We are a month and three days away from the broadcast networks’ upfronts, three days into the current round of negotiations between the WGA and producers and three weeks from a potential writers strike. The prospect of a possible work stoppage is casting a shadow over this year’s pilot season as producers are looking to get pilots done before the WGA contract expires on May 1 amid uncertainty when their projects will go into production if picked up to series. As is always the case with our very first Pilot Buzz roundup, it is sketchy and preliminary as very few pilots have finished cuts and many are sill filming. The picture will get fuller and more clear in the coming weeks.
The Craig Robinson-Adam Scott paranormal comedy Ghosted is getting strong early buzz. It has been a bumpy flight for LA->Vegas, with strong early going, landing Steve Levitan to direct and Dylan McDermott as the pilot, followed by struggles to cast the lead until locking in Ed Weeks at the last minute after his series The Mindy Project set an end date. But I hear the table read went very well, drama veteran McDermott surprising many with solid comedy chops, and the airplane comedy is a hot prospect again. Beyond that, most of Fox’s comedy pilots seem to be in the running, including the Melissa McCarthy-produced Amy’s Brother; Thin Ice, which comes from New Girl creator Liz Meriwether, key talent on the 20th TV roster; and Type-A, toplined by Eva Longoria, whom Fox brass had been looking to get on the network.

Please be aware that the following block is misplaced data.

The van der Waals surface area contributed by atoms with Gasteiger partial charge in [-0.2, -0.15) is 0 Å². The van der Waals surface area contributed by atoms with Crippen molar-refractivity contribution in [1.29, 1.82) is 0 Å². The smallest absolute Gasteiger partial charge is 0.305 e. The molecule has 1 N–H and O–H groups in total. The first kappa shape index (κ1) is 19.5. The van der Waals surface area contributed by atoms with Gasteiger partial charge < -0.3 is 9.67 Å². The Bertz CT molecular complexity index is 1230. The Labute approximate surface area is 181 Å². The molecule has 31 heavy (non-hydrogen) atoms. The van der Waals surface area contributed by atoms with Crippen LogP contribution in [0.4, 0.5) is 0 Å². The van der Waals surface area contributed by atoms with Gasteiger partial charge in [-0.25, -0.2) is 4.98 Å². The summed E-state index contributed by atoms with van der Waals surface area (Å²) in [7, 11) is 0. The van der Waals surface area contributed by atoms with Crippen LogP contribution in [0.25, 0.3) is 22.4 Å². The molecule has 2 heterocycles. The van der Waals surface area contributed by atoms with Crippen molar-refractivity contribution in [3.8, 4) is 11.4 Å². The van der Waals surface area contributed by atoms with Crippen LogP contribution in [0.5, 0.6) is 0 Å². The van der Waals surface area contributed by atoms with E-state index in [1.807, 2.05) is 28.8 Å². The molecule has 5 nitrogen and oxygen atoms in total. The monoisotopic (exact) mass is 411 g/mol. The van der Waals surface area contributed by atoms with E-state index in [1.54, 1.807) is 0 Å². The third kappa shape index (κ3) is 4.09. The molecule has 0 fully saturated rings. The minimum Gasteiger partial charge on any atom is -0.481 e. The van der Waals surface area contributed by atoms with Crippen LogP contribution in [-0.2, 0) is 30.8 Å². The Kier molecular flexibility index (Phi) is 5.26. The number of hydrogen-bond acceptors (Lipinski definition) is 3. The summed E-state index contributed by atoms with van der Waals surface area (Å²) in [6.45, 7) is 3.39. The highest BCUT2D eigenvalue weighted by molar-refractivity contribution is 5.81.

On the drama side, Matt Nix’s Marvel pilot, directed by Bryan Singer, looks good, with chatter about a possible early pickup. Medical drama The Resident also has been getting early buzz. With two of the six Fox drama pilots this year not filming until the off-season, observers note that all four that are being produced now might be in contention as the network tries to fulfill its scheduling needs. Fox found itself in a similar situation in 2015 when it also ordered six hourlong pilots, one of which did not get made for casting reasons. Of the five shot, Fox picked up four, including Lucifer and Rosewood, which are still on the air.